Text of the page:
Terry ends up getting spliced to resemble Kirk Langstrom’s Man-Bat during Bruce’s days, but he ultimately stops Cuvier and cures himself with Ace’s help. This was an entertaining callback story to the original Batman’s “creature-feature” stories while also not leaning too hard into Silver-Age campiness. For instance, The New Batman Adventures has plenty of solid episodes, but “Critters” was a particular creature-feature that fell flat.
5 Meltdown (8.5/10)
While Beyond introduced fresh villains for a Batman of a new age, “Meltdown” goes back to a classic rogue with Mr. Freeze. Powers tries to clone a new, healthy body and tests this technology on Victor Fries. At first, it appears the procedure worked, with Fries able to lead a normal life outside a cryogenic suit in a normal body.
However, his body progressively reverts back to relying on the cold, and Powers and his assistant resolve to kill Fries. In the ensuing brawl between Batman, Powers—now Blight—and Mr. Freeze, Freeze forces the new Dark Knight to escape the exploding building without him. BTAS reinvented this beloved villain, and “Meltdown” brings his Greek tragedy full-circle while also working as a complete origin for Blight. From there on, Blight serves as the major Batman supervillain of this new Gotham.
4 Rebirth: Part 1 (8.5/10)
Going back to the two-part premiere, “Rebirth: Part 1” arguably has the most powerful introduction to this new age. It shows fans the “downfall” of an aging Bruce/Batman as he becomes even more distant from his Batfamily. He finally hangs up the cape and cowl after his body failed him against a gang of simple muggers, and the Batsuit Terry would inherit couldn’t compensate enough.
Bruce resorted to pointing a gun at them for intimidation to escape alive. Then, the episode jumps to the present to cover Terry’s origin, including the murder of his father. They drew great parallels, but Bruce’s prologue was the best primer. Fans see an aging Dark Knight growing into a world leaving him behind before finally finding a new partnership, inspiration, and friendship in McGinnis.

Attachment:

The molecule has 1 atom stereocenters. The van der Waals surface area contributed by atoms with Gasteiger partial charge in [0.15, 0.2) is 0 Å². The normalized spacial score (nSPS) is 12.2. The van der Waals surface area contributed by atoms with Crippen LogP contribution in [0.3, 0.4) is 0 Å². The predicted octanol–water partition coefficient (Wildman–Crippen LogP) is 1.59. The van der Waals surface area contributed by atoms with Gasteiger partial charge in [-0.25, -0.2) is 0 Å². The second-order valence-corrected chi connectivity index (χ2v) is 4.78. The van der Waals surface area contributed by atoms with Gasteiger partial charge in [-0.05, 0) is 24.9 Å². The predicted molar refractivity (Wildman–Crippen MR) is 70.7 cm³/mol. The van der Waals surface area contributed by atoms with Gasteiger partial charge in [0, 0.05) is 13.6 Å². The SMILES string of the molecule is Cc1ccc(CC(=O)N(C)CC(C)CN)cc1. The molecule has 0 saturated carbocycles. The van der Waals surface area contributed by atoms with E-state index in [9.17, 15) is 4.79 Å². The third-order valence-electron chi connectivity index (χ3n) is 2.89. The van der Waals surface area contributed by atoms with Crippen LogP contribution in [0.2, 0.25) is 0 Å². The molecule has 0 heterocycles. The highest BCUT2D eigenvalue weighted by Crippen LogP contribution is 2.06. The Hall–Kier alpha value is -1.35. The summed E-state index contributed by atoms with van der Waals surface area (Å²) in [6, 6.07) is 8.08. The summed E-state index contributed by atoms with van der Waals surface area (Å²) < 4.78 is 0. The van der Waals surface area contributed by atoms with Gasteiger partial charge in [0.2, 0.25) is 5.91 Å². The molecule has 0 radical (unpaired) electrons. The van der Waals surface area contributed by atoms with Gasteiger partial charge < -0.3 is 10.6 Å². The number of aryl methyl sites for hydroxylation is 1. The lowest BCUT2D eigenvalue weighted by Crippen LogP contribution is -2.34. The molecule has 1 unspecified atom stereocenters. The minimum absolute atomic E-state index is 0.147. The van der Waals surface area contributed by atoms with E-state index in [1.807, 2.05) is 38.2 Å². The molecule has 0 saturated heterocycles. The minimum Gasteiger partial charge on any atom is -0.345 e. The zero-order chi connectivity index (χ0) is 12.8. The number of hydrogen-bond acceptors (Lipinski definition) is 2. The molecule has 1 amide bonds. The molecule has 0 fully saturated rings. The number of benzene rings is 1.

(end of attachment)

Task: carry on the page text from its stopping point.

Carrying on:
3 Sneak Peek (8.6/10)
In “Sneak Peek,” Terry watches a TV show where Ian Peek exploits the secrets and privacy of notable Gotham residents. His mother shuts it off, saying he wouldn’t appreciate it if it was him being exploited. Meanwhile, Batman is thwarted by a mysterious man that can seemingly pass through solid matter, and Bruce rules out former Wayne Enterprises scientist Nabuo Taka, having died five years ago.
As that happens, Peek, the mysterious man with Taka’s technology, gets footage of Terry unmasking in the Batcave with Bruce, preparing to reveal it on his show. Peek finally offers to destroy the footage due to his uncontrollable condition when it’s revealed he killed Taka and stole his research. But, after a struggle with him, Bruce, and Batman, Peek ends up endlessly falling through the earth.
2 The Call: Part 2 (8.7/10)
The two-part “The Call” story came late-series and remains a fan favorite. The episodes served as a jumpstart for the two Justice League animated shows that followed. At this point, Terry and Bruce are shocked that Superman is League-member Warhawk’s assailant, but he has a difficult time convincing the rest of the Justice League.
They’re still aggressive toward Batman, but Warhawk reveals he survived and confides in him. It turns out that Starro had been controlling Superman to reproduce its species. After the crisis is sorted, they offer Terry a spot in the League, but he rejects it. Superman then teases something fans will discover in terms of Terry’s history.
1 The Call: Part 1 (8.7/10)
In the first part, Terry and Bruce are visited by Superman in Gotham after the former encounters supervillain Inque. The Son of Krypton is older, but just as physically competent as he was during Bruce’s Batman days. After visiting the cave, Superman says he’s there to offer the new young Batman membership in the League.
However, Terry is treated with hostility and suspicion upon arrival, especially after the string of incidents and Warhawk’s apparent death. Given DC’s buildup of animated shows beginning with BTAS, this story was an exciting and worthy appetizer for what was to come, and it’s a heavy legacy to carry in animation coming with the highly-anticipated Batman: Caped Crusader.